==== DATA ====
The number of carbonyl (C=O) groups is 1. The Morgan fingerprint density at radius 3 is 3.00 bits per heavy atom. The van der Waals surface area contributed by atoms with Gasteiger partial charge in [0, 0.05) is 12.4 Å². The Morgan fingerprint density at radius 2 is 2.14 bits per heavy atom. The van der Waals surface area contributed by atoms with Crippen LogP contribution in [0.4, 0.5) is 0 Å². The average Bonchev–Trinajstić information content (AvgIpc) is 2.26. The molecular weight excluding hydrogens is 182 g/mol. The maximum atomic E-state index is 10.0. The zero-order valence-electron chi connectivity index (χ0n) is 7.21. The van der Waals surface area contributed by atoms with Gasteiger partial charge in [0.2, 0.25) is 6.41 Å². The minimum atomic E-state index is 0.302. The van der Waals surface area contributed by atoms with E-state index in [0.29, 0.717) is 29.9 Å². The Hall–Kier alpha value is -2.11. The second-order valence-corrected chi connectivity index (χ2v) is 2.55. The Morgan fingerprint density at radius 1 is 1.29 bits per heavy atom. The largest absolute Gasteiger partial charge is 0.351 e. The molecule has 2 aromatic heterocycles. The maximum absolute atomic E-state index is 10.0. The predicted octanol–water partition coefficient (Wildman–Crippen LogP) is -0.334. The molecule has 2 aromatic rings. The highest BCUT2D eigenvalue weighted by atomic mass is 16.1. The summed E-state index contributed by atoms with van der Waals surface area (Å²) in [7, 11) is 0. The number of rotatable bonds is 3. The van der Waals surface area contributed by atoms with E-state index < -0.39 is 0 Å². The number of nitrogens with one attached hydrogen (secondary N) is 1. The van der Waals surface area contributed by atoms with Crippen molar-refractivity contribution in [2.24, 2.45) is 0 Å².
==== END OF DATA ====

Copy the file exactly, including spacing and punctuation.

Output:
The number of carbonyl (C=O) groups is 1. The Morgan fingerprint density at radius 3 is 3.00 bits per heavy atom. The van der Waals surface area contributed by atoms with Gasteiger partial charge in [0, 0.05) is 12.4 Å². The Morgan fingerprint density at radius 2 is 2.14 bits per heavy atom. The van der Waals surface area contributed by atoms with Crippen LogP contribution in [0.4, 0.5) is 0 Å². The average Bonchev–Trinajstić information content (AvgIpc) is 2.26. The molecular weight excluding hydrogens is 182 g/mol. The maximum atomic E-state index is 10.0. The zero-order valence-electron chi connectivity index (χ0n) is 7.21. The van der Waals surface area contributed by atoms with Gasteiger partial charge in [0.2, 0.25) is 6.41 Å². The minimum atomic E-state index is 0.302. The van der Waals surface area contributed by atoms with E-state index in [0.29, 0.717) is 29.9 Å². The Hall–Kier alpha value is -2.11. The second-order valence-corrected chi connectivity index (χ2v) is 2.55. The Morgan fingerprint density at radius 1 is 1.29 bits per heavy atom. The largest absolute Gasteiger partial charge is 0.351 e. The molecule has 2 aromatic heterocycles. The maximum absolute atomic E-state index is 10.0. The predicted octanol–water partition coefficient (Wildman–Crippen LogP) is -0.334. The molecule has 2 aromatic rings. The highest BCUT2D eigenvalue weighted by atomic mass is 16.1. The summed E-state index contributed by atoms with van der Waals surface area (Å²) in [7, 11) is 0. The number of rotatable bonds is 3. The van der Waals surface area contributed by atoms with E-state index < -0.39 is 0 Å². The number of nitrogens with one attached hydrogen (secondary N) is 1. The van der Waals surface area contributed by atoms with Crippen molar-refractivity contribution in [2.24, 2.45) is 0 Å².